When Generation Zero released its gameplay trailer earlier this month, I remarked that its blend of moody landscapes and retro-futurist technology looked very similar to the work of Swedish artist Simon Stålenhag, the creator of pen and paper RPG Tales from the Loop.
As it turns out, those similarities have not gone unnoticed by Stålenhag himself, and the artist is not particularly happy with how those similarities have caused a flood of questions regarding whether he was involved with the project.
The issue has been rumbling on for several weeks, starting not long after Avalanche released its gameplay trailer for Generation Zero. In a tweet, Stålenhag said “Every time Avalanche releases a Generation Zero trailer, I have to answer questions about if I was involved or if they ever talked to me about it. It’s getting tedious.”
Stålenhag then followed this up with a thread explaining his feelings in greater detail. To be clear, it isn’t the similarities between Avalanche’s work and his own that he finds troubling. “Borrowing, referencing, and modifying other artist’s work is a very important part of art” he wrote. “Furthermore, I don’t think it should be necessary to declare your influences.”
What does annoy Stålenhag is that he already has connections with the studio. “Avalanche knows who I am. We live in the same town. The game director of the GZ follows me on Twitter. I’ve even met them and briefly worked with them, and not once did they mention they were working on a game set in the Swedish countryside in the late 1980s, featuring giant robots.”
“The minimally decent thing to do would have been to at least acknowledge the similarities when pointed out,” he added. “If acknowledging that is something you’re not prepared to do—fine—but then I’m sure there are other ways to do Swedish sci-fi that doesn’t look confusingly similar to the Tales From The Loop books and RPG.”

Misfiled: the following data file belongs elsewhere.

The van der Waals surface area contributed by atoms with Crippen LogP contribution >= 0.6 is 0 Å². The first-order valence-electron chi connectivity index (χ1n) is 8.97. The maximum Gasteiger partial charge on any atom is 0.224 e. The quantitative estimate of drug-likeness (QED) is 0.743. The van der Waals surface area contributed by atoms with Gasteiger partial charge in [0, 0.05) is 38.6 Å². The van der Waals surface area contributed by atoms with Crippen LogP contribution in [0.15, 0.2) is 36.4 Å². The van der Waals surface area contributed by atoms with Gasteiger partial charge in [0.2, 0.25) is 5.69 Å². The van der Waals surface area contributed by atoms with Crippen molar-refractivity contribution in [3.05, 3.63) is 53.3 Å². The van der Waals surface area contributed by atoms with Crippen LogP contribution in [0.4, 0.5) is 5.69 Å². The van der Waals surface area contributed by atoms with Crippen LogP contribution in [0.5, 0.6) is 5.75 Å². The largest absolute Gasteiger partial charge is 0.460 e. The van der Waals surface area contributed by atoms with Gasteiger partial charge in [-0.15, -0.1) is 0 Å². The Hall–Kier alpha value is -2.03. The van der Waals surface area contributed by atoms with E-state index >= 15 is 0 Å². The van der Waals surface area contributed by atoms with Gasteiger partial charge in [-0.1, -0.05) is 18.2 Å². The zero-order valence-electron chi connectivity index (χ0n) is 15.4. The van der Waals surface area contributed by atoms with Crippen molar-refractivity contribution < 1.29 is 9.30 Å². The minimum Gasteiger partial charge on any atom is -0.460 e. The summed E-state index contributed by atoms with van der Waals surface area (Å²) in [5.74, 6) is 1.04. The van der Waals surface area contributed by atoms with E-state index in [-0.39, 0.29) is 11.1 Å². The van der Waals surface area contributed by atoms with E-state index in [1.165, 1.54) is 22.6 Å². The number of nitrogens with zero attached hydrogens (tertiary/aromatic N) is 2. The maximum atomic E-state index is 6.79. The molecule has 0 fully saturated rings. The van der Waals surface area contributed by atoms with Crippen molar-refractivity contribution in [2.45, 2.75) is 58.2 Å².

Eurogamer has since followed-up the story, speaking both to Stålenhag and Avalanche’s Emil Kraftling, the director of Generation Zero. Kraftling stated that Stålenhag “hasn’t been involved with the game directly or indirectly” and that “His work has not been the motivation for—nor the inspiration behind—why we decided to create it.”
In addition, Kraftling said Avalanche had been in contact with Stålenhag’s agency, and that there was an acknowledgement that no copyright infringement had been made. But Stålenhag refuted that there had been any such acknowledgement from his agency because neither himself nor they had “accused Avalanche of anything.”
It’s impossible to know for sure whether Avalanche took inspiration from Stålenhag’s work, or whether the whole thing is a freak coincidence. But Avalanche’s refusal to acknowledge any kind of similarity between Stålenhag’s work and Generation Zero does seem a stretch, especially given the existing connections between the two. According to Eurogamer, Kraftling claimed that they’ve explained the situation to journalists who have asked, but nobody had published any of those explanations. Hopefully the two sides will find a way to settle the issue soon.